The Problem with Little White Lies


tell me lies.PNGI once heard the story of a guy whose wife divorced him after he lied to her about putting out the trash. He said he had when he hadn’t – and that was enough to tip the scales.

Over the top? Maybe. I suspect a lot of people would see it that way. But you might feel differently if you’ve been betrayed. Why is that the case?

If you’ve been betrayed then you’ve been deceived. And that betrayal was a serious breach of trust. It’s also very hard to recover from.

If you are the betrayer then you’re likely to think: “I never deceived you about anything else. It was only about sex. And you can understand why. I was afraid to be honest. I was afraid that I would lose you. That’s why I didn’t have the courage to tell you earlier.”

Yes, it makes sense on some level, and perhaps we understand it. But that doesn’t change the effect that lying’s had on us. And if you chose to lie about the really big, important things I don’t feel I can trust you with anything at all.

Rational and reasonable, wouldn’t you agree?

That’s why you must be honest, and absolutely honest. Even when it seems either ludicrous or petty.

The sex therapist, Rob Weiss, puts it this way[1]:

Relationship trust is not automatically rebuilt just because you stopped cheating, nor is it rebuilt because you managed to stay stopped for a certain amount of time. Instead, relationship trust is regained through … being rigorously honest about pretty much everything, all the time, from now on … With rigorous honesty you tell the truth and you tell it sooner. You keep your spouse in the loop about absolutely everything: spending, trips to the gym, gifts for the kinds, issues at work, needing to fertilize the lawn, and, on yeah, interactions she might not approve of. If your spouse would want to know, then you tell her. Period.”

So, after betrayal you can’t peddle in white lies. If you do, then prepare for the relationship to end.

[1] Weiss, R. (2017). Out of the dog house: A step-by-step relationship-saving guide for men caught cheating. Deerfield Beach, FL: Health Communications, Inc.

11 thoughts on “The Problem with Little White Lies

  1. I agree with you completely.But I feel in certain cases the reaction of the person to simplest of the things that dont go according to them is so harsh that to avoid the nagging and debates ,people tend to lie to avoid arguments.
    I guess what I am trying to say is when someone reacts to lying,he /she should also consider his /her role in instigating the person to lie and if they feel they have never unreasonably reacted or have done nothing to bring this, only and only then decide in whichever way they deem necessary

    Liked by 3 people

    • Yes, that is true. I guess this post is dealing more with lies after infidelity – where trust and the relationship are very fragile. However, I think we are often silent in relationships in general (not just with a partner but with family members, friends and even colleagues) because it is difficult to deal with that person’s attitudes, actions or ways of relating in general.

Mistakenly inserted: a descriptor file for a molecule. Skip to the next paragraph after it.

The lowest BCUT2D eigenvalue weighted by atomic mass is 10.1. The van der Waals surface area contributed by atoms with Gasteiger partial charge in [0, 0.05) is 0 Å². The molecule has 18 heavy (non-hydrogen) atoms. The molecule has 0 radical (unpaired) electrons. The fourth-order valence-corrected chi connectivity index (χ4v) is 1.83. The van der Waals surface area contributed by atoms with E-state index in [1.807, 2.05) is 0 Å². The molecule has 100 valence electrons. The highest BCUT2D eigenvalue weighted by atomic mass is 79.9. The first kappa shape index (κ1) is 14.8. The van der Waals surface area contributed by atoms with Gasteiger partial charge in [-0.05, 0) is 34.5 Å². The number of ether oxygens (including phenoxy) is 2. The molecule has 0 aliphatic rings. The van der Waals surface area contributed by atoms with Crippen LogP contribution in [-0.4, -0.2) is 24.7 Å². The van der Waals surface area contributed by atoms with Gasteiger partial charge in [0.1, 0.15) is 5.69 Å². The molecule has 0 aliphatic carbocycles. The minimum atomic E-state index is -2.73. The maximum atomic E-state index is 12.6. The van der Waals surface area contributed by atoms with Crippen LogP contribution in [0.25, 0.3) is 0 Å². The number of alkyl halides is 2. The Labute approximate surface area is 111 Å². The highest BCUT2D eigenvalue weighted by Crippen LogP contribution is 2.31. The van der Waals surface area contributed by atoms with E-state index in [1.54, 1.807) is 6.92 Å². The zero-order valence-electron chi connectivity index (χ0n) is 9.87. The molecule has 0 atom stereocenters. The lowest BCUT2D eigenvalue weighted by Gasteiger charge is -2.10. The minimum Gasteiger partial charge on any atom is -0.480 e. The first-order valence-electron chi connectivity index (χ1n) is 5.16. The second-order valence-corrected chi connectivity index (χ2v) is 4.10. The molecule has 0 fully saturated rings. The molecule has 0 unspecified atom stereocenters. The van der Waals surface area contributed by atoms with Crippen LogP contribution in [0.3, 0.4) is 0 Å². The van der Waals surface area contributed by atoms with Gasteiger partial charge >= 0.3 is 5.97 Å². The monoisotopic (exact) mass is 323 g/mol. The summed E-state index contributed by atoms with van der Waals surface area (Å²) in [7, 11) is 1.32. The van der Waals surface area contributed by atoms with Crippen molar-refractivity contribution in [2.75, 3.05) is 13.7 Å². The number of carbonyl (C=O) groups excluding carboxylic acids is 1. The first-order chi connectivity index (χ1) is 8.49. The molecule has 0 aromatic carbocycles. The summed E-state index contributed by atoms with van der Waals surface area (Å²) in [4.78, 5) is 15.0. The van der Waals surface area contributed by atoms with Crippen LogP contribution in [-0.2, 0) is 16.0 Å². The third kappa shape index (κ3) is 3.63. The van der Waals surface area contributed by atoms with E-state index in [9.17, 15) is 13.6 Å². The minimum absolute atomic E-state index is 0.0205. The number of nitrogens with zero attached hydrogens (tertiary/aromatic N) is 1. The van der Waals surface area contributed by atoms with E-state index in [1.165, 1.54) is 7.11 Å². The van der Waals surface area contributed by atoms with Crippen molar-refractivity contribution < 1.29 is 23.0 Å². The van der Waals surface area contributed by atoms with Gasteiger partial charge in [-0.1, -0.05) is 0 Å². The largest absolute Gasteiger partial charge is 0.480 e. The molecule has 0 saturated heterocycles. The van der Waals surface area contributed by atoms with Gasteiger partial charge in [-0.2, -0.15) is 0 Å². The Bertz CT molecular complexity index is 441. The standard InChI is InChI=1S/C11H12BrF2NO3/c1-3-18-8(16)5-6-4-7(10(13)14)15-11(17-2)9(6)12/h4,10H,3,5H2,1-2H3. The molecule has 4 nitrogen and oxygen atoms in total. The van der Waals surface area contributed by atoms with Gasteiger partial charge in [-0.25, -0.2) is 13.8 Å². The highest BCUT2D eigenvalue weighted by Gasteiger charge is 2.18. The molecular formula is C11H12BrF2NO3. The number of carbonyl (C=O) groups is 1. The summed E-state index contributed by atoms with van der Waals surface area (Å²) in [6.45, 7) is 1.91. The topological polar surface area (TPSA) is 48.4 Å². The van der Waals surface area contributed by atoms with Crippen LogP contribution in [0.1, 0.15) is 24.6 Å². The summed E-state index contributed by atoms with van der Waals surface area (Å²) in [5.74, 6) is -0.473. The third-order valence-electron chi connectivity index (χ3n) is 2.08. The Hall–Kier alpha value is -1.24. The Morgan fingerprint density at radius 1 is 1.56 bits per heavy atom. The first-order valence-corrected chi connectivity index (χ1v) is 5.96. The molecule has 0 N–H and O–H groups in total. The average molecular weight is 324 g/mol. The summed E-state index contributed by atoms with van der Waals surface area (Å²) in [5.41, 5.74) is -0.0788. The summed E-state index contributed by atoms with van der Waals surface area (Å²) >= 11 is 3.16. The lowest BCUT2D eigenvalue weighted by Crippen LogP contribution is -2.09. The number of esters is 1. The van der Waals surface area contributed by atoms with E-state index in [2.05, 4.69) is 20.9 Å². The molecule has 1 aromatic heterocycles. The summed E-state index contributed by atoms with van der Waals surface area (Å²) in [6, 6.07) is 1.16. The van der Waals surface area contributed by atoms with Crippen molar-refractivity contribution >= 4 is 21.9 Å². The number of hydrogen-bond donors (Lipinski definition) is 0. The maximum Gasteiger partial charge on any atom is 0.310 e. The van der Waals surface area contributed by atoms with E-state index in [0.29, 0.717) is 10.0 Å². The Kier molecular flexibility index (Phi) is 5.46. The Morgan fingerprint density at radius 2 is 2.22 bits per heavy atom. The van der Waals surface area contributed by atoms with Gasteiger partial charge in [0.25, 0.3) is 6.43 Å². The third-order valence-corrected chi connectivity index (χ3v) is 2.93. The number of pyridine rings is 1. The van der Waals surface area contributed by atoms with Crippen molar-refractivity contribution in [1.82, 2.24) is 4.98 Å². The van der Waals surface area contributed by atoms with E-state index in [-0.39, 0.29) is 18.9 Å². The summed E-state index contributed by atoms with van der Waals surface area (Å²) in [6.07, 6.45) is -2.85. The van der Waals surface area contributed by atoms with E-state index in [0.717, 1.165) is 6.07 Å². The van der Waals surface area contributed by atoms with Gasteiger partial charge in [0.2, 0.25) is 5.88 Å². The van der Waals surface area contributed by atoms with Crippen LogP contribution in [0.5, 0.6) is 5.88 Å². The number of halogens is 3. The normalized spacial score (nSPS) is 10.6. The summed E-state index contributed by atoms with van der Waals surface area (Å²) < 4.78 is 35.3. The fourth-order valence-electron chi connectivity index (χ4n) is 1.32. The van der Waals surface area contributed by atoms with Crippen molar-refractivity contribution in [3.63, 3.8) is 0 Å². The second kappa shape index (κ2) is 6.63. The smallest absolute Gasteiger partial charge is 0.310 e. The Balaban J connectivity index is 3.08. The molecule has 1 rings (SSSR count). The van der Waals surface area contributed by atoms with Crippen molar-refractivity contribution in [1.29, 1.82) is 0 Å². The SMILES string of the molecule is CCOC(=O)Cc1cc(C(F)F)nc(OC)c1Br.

Liked by 2 people

  2. Great post. For partners of sex addicts addressing the integrity disorder aspect of the addiction is fundamental to moving forward in a healthy way. For my husband, getting sexually sober was relatively easy compared to finding his integrity again. He was so accustomed to living the lifestyle of deceit that he did, for so long, that the little lies were just second nature. He lied as easily as he breathed, and very often about such small things you would wonder why he lied at all (like your example of taking out the trash). He has made big strides, but it’s still a work in progress. He has this image of himself as an essentially honest person, so he’s still struggling with the concept of the number and nature of all the lies he told, day after day.


    • It absolutely is! It’s amazing how many unfaithful partners essentially view themselves as honest people. I guess the deception has become so much a part of their lives, and they are so used to living in denial, that it’s hard for them to see things (and themselves) as they really are. Thanks for your comments, and for being willing to share from your personal experience.

      Liked by 1 person

  3. Trust is easily broken but it’s so hard to built it up again. I made my mistakes in previous relationships. Now I’ve found the man of my life and I value the relationship very much I decided to be brutally honest. About everything. It’s not easy but it’s easier with time. It’s not about big things but also the small things count. Like admitting you ate …all the chips… in one sitting …


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